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Division of Food Chemistry

Obituary: Dr José Manuel Abecassis Empis

13. April 1947 – 29. September 2017


It is with great sadness that we have learnt of the death this past September of our colleague, Prof. Dr José Abecassis Empis.
For many years José Empis contributed to the Working Party on Food Chemistry (later Food Chemistry Division). He actively helped create a European community in Food Chemistry, which led to an increased collaboration between scientists in different countries. In addition, he worked to create a more visible platform for food chemistry by creating journals and organizing conferences that brought together groups from different universities, faculties, and countries. He was also active on the Editorial Board of “European Food Research and Technology” and the “Czech Journal of Food Science”. His scientific contributions to food chemistry covered a wide range of fields – from preservation technology and minimal processing to the study of natural pigments.
From 2002 to 2006 José served as a delegate to the 6th and 7th Framework Program and was a member of the Board of FCES during its transition to the EUCheMS with new objectives and responsibilities. During the transitional period between 2006-2010, he was the first treasurer of the EUCheMS and successfully took on the difficult task of reorganizing and establishing the body as the legal entity AISBL = Association International Sans But Lucratif. A close friend suggested changing the name to the AILSB (Ass. Intl. Lucratif Sans But). José’s engagement was anything but “lucrative”. He invested countless hours and days in this endeavour – attending meetings in Brussels with other board members and our secretary Evelyn McEwan, as well as with functionaries from the bank. José navigated this demanding challenge with elegance, humour, and optimism.
In 2011 in appreciation for his hard work and dedication to the field, he was awarded the “Honorary Medal for Outstanding Services to the Federation and for Furthering International Cooperation in the Field of Chemistry”.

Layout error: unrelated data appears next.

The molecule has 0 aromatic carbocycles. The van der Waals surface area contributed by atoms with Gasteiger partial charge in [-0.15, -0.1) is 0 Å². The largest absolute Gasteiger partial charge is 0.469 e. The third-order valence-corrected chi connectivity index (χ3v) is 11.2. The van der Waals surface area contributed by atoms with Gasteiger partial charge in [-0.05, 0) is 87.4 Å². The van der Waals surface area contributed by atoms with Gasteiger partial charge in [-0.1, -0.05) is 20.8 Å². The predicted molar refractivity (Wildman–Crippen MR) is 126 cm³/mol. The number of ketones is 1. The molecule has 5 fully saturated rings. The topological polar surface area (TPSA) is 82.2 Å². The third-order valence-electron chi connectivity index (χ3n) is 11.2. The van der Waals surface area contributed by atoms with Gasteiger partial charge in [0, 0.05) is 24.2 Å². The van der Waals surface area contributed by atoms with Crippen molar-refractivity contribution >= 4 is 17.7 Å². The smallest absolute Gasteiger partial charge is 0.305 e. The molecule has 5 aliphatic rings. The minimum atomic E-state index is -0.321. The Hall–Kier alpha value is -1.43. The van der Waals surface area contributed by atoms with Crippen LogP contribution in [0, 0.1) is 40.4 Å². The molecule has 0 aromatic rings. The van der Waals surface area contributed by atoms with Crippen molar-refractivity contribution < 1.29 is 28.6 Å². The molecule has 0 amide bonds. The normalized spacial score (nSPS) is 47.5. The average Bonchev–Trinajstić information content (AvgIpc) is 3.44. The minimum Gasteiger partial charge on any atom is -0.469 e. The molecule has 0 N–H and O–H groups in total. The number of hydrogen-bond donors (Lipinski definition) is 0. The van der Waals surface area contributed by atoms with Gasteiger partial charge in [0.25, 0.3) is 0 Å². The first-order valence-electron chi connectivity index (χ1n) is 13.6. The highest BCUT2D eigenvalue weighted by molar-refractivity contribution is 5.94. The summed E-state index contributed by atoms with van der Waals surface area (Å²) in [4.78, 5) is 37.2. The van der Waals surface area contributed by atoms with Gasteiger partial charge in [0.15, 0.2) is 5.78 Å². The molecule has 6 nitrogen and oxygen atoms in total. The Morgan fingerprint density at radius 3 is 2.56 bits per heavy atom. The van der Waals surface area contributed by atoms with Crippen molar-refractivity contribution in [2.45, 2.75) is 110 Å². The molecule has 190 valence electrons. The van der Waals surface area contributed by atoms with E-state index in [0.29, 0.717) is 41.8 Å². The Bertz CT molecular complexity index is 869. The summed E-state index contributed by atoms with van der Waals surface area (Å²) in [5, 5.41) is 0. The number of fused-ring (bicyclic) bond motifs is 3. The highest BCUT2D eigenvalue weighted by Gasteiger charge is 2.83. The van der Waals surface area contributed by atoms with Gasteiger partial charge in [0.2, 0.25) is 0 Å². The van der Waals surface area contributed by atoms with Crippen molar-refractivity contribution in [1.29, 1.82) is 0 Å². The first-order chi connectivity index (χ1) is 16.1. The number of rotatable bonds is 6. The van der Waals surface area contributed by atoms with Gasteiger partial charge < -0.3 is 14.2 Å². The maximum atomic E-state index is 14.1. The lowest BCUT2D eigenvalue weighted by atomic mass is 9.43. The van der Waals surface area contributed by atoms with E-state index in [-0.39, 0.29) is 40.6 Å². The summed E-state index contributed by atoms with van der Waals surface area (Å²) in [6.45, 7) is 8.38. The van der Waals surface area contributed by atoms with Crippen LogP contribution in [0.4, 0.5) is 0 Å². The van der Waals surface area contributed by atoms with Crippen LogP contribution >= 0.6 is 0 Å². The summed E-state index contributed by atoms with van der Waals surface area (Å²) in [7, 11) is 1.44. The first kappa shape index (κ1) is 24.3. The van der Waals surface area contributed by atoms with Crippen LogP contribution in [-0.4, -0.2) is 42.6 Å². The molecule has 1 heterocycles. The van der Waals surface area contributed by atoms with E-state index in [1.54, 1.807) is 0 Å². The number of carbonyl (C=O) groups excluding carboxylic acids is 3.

We will remember him as a cheerful colleague during evenings at the Heurigen; as a vital part of the Food Chemistry’s Division meetings in Vienna; and as generous host to committees and commissions in Portugal, where he introduced us to Fado, Portuguese wine and Grilled Sardines à la Portugaise – unforgettably and uniquely “José”!

Reto Battaglia


Obituary: Professor Dr Werner Baltes

1929 – 2013

Professor Baltes, together with Professors Czedik-Eysenberg and Werner Pfannhauser were the motivating force that brought food chemists from across Europe together in 1977 as the Working Party on Food Chemistry of the Federation of European Chemical Societies.
Many of our more experienced members remember the early days when the Working Party was establishing itself through the organisation of scientific conferences, most notably the biennial Eurofoodchem conferences. Professor Baltes was at the centre of these, planning the topics and structure, developing a planning schedule and establishing the conference programme. The paper, scissors and sell tape with which these activities were speedily and effectively conducted during annual meetings in Vienna are now legendary.
At a time when the internet allows international communication to be conducted in real time, it is quite amazing what the team, led by Professor Baltes, achieved at a time of Europe being divided into East and West, slow postal communication, infrequent face-to face meetings and the problems of publicising and promoting conferences. There were, of course, many competing opinions and perspectives about the nature, topic, venue and programme of the conference to be organised but Professors Baltes and Czedik Eysenberg achieved a supportive consensus at all stages, a very considerable achievement. It is no overstatement to say that many European food chemists gained knowledge of conference organisation through the example set by Professor Baltes. Many more were encouraged to follow a career in food chemistry, as a central element of food science and technology, through Professor Baltes’ seminal book, “Lebensmittelchemie” (Food Chemistry), originally published in German but subsequently translated into many languages. During his academic career, which culminated in Professorship at Institute of Food Chemistry of the Technical University of Berlin, he was active in food analysis and in studying the many changes that occur in foods during processing and cooking, and which contribute to the flavour, colour, acceptability and nutritional quality of the consumed product. As a consequence, Professor Baltes was internationally recognised for his research and leadership, and gave many invited and plenary lectures.
He supervised many PhD students and passed on to them his critical thinking and interest in the way that food chemistry complemented many other areas of scientific and technological enquiry. At conferences, Professor Baltes was always approachable, especially to students and researchers at the beginning of their careers; indeed – in many cases – he made the first approach. His questions were precise and encouraged a response, and he was always ready to pass on his extensive knowledge and international contacts.
Although Professor Baltes never held any formal position within the Working Party/ Division, he served as Eurofoodchem Conference President for many years. He was an immensely supportive colleague of all its Chairs, Peter Czedik-Eysenberg, Reto Battaglia, Roger Fenwick, Trygve Eklund, and Livia Simon-Sarkadi and their officers. Away from the lecture theatre, Professor Baltes, had a great interest in music, read extensively and was a formidable raconteur.

Livia Simon-Sarkadi